The only time that I know about where real bullying happened in my school, it was two girls against an overweight girl in the drama-faculty. They expelled the girl who lead the bullying and gave the other girl a month-long suspension. Since then, there’s not been any actual bullying that I know of.
Here I define bullying as harassment against a specific person over a period of time, rather than the usual flare ups that happen between teens everywhere. Conflicts between two people aren’t necessarily bullying, not even if it includes cruel taunts and raised fists. If you banned drama-queening, my school would be utterly empty. Among the first ones to get tossed out would be yours truly.
I keep reading that homophobic bullying is quite endemic in British schools. I’ve not seen that aspect myself. Last time I went to an English school I was indeed bullied, but it was not because I was gay. I was overweight. Much like the girl in the drama-faculty. I suspect that the lack of bullying is because this is a college, and not a normal sixth form school – one attached to a secondary school.
Still, now the charity Stonewall is doing a study here in the UK about LGBT bullying, and it’s going to present its findings at a conference on bullying in July. “The School Report” is based on results taken from 6400 lesbian, gay and bisexual people. It is going to be interesting to hear what the results are.
In another news from the UK the Home Secretary Theresa May has come out in favour of same-sex marriage by joining the campaign Out4marriage, which means she throws her personal support behind it and not just the support that comes from the fact that it is government policy to introduce same-sex marriage.
Together with the governments decision to allow a free vote on the subject, same-sex marriage in the UK now looks certain unless Labour use the question to embarrass the sitting government.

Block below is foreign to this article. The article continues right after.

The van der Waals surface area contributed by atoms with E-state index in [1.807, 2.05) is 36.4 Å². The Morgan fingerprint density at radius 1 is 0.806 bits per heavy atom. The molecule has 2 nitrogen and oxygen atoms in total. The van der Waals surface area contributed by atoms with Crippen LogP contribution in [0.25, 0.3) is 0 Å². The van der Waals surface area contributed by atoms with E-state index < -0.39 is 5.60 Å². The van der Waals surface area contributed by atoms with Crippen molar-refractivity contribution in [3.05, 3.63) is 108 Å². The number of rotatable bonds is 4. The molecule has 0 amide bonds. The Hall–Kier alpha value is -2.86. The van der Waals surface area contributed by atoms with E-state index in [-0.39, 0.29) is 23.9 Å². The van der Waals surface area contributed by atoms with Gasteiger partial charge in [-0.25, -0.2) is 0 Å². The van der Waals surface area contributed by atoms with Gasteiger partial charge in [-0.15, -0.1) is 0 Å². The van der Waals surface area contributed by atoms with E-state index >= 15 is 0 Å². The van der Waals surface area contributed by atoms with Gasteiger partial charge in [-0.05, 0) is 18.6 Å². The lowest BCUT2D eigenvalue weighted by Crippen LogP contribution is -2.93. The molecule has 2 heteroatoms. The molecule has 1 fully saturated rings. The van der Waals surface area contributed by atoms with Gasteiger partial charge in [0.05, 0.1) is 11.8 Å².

With Labour, the liberal democrats, the government ministers, and the pro-same-sex marriage conservative backbenchers, Britain looks certain to join the select club of countries that allow for same sex marriage.
Something that of course appeal to me because when it is time for me and Mark to walk the aisle, I hope we do it as a married couple, and not as Civil Partners. It is a bit of a tongue-twister to introduce Mark as my ‘registered civil partner’ instead of as ‘my husband’.
Me and Mark has also set a tentative date for our nuptials. On August 16 2013 we hope to do the ceremony ourselves. We decided this the other day when we had that ‘serious talk’. On the anniversary day of our first meeting, we’ll get married. Since it’s a Friday, and in the middle of summer, it will be a good day. Right?
I don’t think we’ll have same sex marriage in this country at that time, but still. When I told auntie she insisted on hosting the ceremony, and would hear of any objections. Mark’s mum suggested that Mark wear her bridal gown. “You’d look so lovely in it, sweetie”, she said. That turned Mark flush red. The truth is, he would look lovely in it. 😀
Mum told me to think about it, really think about it, and that she would support us. She also thought we were too young, and that we should focus on University.